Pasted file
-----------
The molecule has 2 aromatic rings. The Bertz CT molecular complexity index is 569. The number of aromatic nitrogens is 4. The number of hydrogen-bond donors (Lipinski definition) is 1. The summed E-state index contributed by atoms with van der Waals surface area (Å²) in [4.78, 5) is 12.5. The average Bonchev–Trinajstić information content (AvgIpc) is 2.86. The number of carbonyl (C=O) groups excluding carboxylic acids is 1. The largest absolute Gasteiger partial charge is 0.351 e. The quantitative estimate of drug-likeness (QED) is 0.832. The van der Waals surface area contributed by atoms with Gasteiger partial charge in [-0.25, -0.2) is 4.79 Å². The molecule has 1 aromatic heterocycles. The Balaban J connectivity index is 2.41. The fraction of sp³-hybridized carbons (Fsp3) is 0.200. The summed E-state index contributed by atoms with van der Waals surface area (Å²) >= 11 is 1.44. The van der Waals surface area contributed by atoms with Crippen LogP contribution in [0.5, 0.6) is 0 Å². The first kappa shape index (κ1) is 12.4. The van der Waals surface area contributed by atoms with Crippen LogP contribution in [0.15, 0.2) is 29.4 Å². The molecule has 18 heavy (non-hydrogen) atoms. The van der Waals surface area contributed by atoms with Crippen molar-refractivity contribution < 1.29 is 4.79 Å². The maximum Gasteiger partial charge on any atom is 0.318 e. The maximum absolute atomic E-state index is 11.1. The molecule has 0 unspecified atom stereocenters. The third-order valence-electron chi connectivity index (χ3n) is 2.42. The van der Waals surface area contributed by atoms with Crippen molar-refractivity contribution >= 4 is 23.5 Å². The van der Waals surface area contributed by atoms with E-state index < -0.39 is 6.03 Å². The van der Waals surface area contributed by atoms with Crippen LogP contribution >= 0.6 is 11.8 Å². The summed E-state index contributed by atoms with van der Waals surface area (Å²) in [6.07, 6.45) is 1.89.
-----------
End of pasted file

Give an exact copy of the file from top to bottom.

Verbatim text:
The molecule has 2 aromatic rings. The Bertz CT molecular complexity index is 569. The number of aromatic nitrogens is 4. The number of hydrogen-bond donors (Lipinski definition) is 1. The summed E-state index contributed by atoms with van der Waals surface area (Å²) in [4.78, 5) is 12.5. The average Bonchev–Trinajstić information content (AvgIpc) is 2.86. The number of carbonyl (C=O) groups excluding carboxylic acids is 1. The largest absolute Gasteiger partial charge is 0.351 e. The quantitative estimate of drug-likeness (QED) is 0.832. The van der Waals surface area contributed by atoms with Gasteiger partial charge in [-0.25, -0.2) is 4.79 Å². The molecule has 1 aromatic heterocycles. The Balaban J connectivity index is 2.41. The fraction of sp³-hybridized carbons (Fsp3) is 0.200. The summed E-state index contributed by atoms with van der Waals surface area (Å²) >= 11 is 1.44. The van der Waals surface area contributed by atoms with Crippen LogP contribution in [0.5, 0.6) is 0 Å². The first kappa shape index (κ1) is 12.4. The van der Waals surface area contributed by atoms with Crippen LogP contribution in [0.15, 0.2) is 29.4 Å². The molecule has 18 heavy (non-hydrogen) atoms. The van der Waals surface area contributed by atoms with Crippen molar-refractivity contribution < 1.29 is 4.79 Å². The maximum Gasteiger partial charge on any atom is 0.318 e. The maximum absolute atomic E-state index is 11.1. The molecule has 0 unspecified atom stereocenters. The third-order valence-electron chi connectivity index (χ3n) is 2.42. The van der Waals surface area contributed by atoms with Crippen molar-refractivity contribution >= 4 is 23.5 Å². The van der Waals surface area contributed by atoms with E-state index < -0.39 is 6.03 Å². The van der Waals surface area contributed by atoms with Crippen LogP contribution >= 0.6 is 11.8 Å². The summed E-state index contributed by atoms with van der Waals surface area (Å²) in [6.07, 6.45) is 1.89.